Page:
Does BIM Need a Sidekick to Manage All its Data?

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Wednesday, September 2nd, 2015
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Given the ability of technology to generate and collate vast amounts of data in relation to large-scale building and construction projects, new solutions may soon be needed to enable stakeholders to better manage and navigate these troves of information.

Dylan Murdey-Green, customer success manager with Newforma, believes that while obtaining and accessing this information is of immense benefit to the development and management of construction projects, it can also produce challenges of its own.

“It’s this proliferation of data and information in relation to a project that can actually cause problems,” Murdey-Green said. “There are terabytes of information for project these days and people don’t know how to manage it and access it.”

Much of this information is generated as a result of building information modelling (BIM), producing data-enriched 3D models of real-world structures in order to abet collaboration between the multiple participants in a project.

While everyone in the AEC sector has long been aware of the advantages BIM confers, Murdey-Green believes a new counterpart process called Project Information Management (PIM) could serve to further enhance BIM usage by enabling project participants to better marshal the information that it generates.

“The concept of PIM was first formulated five or six years ago on the back of BIM, and is a process that supports the overall BIM process,” he said. “It deals specifically with all the information relating to project throughout the full lifecycle of its development.

“That includes the basic design sketches, models, concepts, ideas and feasibility studies that are developed even before a project has officially kicked off – all the material that eventually becomes a part of the project’s final set of information.

“In a nutshell, it’s managing all the information pertaining to a particular project from day one, until after the keys have been handed over and possibly leading into facilities management.”

According to Murdey-Green, while BIM and associated technologies are doing a phenomenal job of amassing data on a project and translating it into models, a method is still required for further refining that information and converting it into other formats that lend themselves better to other disparate purposes.

“There’s a missing link – while we are generating a lot of information in the 3D model, the problem is how to get that information and transform it into other useful formats,” he said. “What PIM can do is extract information from 3D models that have been created a part of BIM, and convert it into text-based information.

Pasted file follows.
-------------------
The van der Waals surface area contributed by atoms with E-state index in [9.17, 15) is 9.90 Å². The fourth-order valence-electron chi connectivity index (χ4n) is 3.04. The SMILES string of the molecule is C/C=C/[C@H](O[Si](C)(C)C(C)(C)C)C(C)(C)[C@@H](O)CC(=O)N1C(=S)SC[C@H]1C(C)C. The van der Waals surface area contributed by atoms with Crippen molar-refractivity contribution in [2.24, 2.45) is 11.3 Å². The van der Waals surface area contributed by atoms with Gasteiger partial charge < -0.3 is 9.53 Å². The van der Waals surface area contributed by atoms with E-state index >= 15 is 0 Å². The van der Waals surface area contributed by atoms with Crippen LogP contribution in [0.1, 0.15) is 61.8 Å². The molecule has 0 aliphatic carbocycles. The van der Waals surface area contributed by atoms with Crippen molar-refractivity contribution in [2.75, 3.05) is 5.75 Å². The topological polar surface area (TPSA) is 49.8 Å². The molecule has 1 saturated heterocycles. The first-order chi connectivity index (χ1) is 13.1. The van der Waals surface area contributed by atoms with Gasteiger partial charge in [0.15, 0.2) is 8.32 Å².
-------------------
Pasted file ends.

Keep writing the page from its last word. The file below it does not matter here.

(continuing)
Once the information is extracted from BIM software, it can then be managed or manipulated in other ways to abet the management of projects in other areas.

“People can then search or filter through that information, append other information to it, or arrange data for subsequent scheduling,” said Murdey-Green. “We enable that glue between the model and the end user requirements to be extracted, filtered and sorted before presenting in a more manageable and easy to digest way, enabling information to be viewed and accessed beyond software that not everyone can access.”

Murdey-Green claims the enhanced data access made possible by PIM promises to have a paradigm-changing impact on information searches.

“Wherever information that is relevant to a project resides, we can refer to it and index it, enabling very in-depth searching,” he said. “So you can type a search term, and it will search within CAD files, attachments to emails, Excel documents and PDF’s, in order to find exactly what you’re looking for.

“It changes the search paradigm from knowing the name and location for a file, to looking for a concept or a word, and finding every document related to that search term.”

Another important PIM function is further enhancing BIM’s information-sharing capabilities – a role of considerable significance given that one of BIM’s chief selling points is improving the process of collaboration between multiple project stakeholders.

“PIM enables collaboration and sharing of all this information in a far more easy manner,” said Murdey-Green. “Sending emails with a link to download information, we then track who has that information, who has shared it and when. It’s a full log, which is very important in the overall contractual process – knowing who’s issued what to whom and when.”

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